What, pray tell, is a Pholidichthys (and what doth it eat)?

What, pray tell, is a Pholidichthys (and what doth it eat)?
<h2 style="position: relative; font-size: 1.5em; margin: 0px; padding-top: 4px; font-weight: bold; color: rgb(51, 51, 51); font-family: arial, verdana, sans-serif; font-style: normal; font-variant-ligatures: normal; font-variant-caps: normal; letter-spacing: normal; orphans: 2; text-align: left; text-indent: 0px; text-transform: none; white-space: normal; widows: 2; word-spacing: 0px; -webkit-text-stroke-width: 0px; text-decoration-style: initial; text-decoration-color: initial;"><span style="color: rgb(51, 51, 51); font-family: arial, verdana, sans-serif; font-size: 12px; font-style: normal; font-variant-ligatures: normal; font-variant-caps: normal; font-weight: 400; letter-spacing: normal; orphans: 2; text-align: left; text-indent: 0px; text-transform: none; white-space: normal; widows: 2; word-spacing: 0px; -webkit-text-stroke-width: 0px; text-decoration-style: initial; text-decoration-color: initial; display: inline !important; float: none;">All fishes are full of mystery, but some more than others and perhaps none so much as Pholidichthys, which aquarists will know as either the Engineer Goby or the Convict Blenny. But, in truth, it doesnt belong to either of these groups, and for generations this curious, eel-like genus has been a thorn in the side of ichthyologists hoping to unravel its evolutionary relationships. There really is nothing else quite like it, and the question of what it might be most closely related to has at times seemed almost unanswerable. Thankfully, recent studies have at long last cleared the air and revealed its true affinities, but much about this fish still remains to be discovered.<span>&nbsp;</span></span></h2>

All fishes are full of mystery, but some more than others and perhaps none so much as Pholidichthys, which aquarists will know as either the Engineer Goby or the Convict Blenny. But, in truth, it doesnt belong to either of these groups, and for generations this curious, eel-like genus has been a thorn in the side of ichthyologists hoping to unravel its evolutionary relationships. There really is nothing else quite like it, and the question of what it might be most closely related to has at times seemed almost unanswerable. Thankfully, recent studies have at long last cleared the air and revealed its true affinities, but much about this fish still remains to be discovered. 

As it turns out, Pholidichthys is an almost-cichlid that is to say, genetic data supports it as the sister group to the hugely diverse and geographically widespread family of primarily freshwater fishes in the Cichlidae. Go figure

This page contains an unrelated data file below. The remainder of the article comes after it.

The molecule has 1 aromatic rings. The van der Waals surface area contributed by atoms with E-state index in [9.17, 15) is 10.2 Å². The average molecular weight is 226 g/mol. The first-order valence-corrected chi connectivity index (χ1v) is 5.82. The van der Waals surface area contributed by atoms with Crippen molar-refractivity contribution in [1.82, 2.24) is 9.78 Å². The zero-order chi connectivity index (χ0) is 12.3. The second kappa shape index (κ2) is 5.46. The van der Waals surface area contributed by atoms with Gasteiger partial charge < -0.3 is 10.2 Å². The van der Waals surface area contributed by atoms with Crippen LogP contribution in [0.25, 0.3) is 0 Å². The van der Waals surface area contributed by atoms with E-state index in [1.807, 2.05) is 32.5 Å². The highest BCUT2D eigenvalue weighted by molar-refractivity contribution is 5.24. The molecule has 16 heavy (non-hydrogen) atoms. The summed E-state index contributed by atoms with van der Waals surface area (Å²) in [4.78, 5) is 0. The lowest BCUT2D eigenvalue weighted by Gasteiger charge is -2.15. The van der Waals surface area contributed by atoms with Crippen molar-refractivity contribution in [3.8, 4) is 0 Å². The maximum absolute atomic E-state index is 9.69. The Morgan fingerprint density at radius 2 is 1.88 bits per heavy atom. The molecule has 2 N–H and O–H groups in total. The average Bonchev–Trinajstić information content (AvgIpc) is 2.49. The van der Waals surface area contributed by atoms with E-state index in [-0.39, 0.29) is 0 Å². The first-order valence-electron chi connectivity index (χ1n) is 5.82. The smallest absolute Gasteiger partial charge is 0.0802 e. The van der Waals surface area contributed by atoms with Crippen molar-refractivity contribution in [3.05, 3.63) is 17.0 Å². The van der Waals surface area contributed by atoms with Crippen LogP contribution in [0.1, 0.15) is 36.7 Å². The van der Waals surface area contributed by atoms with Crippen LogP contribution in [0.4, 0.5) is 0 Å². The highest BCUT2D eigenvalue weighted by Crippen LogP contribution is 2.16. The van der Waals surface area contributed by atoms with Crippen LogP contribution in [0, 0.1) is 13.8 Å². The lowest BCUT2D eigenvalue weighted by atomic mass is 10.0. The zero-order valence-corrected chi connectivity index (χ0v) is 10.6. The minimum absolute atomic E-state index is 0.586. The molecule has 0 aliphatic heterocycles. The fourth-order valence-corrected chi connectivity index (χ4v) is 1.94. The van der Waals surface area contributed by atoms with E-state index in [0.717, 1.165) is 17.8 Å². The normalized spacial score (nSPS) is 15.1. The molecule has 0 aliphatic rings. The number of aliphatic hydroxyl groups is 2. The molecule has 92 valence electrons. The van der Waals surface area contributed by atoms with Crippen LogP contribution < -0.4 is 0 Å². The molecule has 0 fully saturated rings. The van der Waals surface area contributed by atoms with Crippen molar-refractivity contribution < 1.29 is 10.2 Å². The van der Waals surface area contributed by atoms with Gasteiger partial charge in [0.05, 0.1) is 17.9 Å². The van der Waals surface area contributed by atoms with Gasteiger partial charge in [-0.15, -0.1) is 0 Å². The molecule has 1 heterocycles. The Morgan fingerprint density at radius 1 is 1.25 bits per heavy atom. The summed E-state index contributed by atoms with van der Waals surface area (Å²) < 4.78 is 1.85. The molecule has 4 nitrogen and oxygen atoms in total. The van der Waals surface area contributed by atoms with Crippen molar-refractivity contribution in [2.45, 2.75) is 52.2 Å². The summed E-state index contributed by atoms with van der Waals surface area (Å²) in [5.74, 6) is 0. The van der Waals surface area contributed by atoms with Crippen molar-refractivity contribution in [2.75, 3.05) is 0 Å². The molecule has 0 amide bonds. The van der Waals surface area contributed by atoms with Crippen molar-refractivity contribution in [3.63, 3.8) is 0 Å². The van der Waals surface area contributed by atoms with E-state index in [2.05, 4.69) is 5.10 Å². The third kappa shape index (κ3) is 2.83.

But aside from its enigmatic origins, there is a still greater mystery yet to be fully studied. Despite the abundance of juveniles in the wild (and in the aquarium trade), adults of this genus are only rarely seen, and little is known about how they survive. Mature specimens of Pholidichthys live reclusive lives in a self-constructed system of tunnels which can stretch for twenty feet or more. Its from here that vast swarms of juveniles emerge to scour the reef for plankton, returning each night to rest, hanging from the subterranean roofs of these underground passageways by a thin mucilaginous thread. 

For such a large fish, able to reach over a foot in length, it might come as a surprise to learn that no one has ever seen the adults eat in the wild. Of course, they obviously must sustain themselves on something, but, alas, we know not what. Specimens have been collected for gut analysis, but, curiously, all that could be found was a thick, green goo of unknown origins. The most likely explanation is that the juveniles in some way feed their parents, which would be a wholly novel form of nutrition for reef fishes, but the specifics of how this works are entirely unknown. Also unknown is how Pholidichthys (which lives in mated pairs) breeds and raises its young, but, if theyre anything like their cichlid cousins, its quite probable that the eggs are either mouth-brooded or otherwise directly tended to by the parents. 

Interestingly, mature specimens have no such qualms about feeding on traditional aquarium offerings, like flake food and frozen krill or mysis. How can a fish be so particular in its culinary preferences in the wild while simultaneously having such catholic tastes in the confines of an aquarium?! Yet another mystery. 

Source: www.qualitymarine.com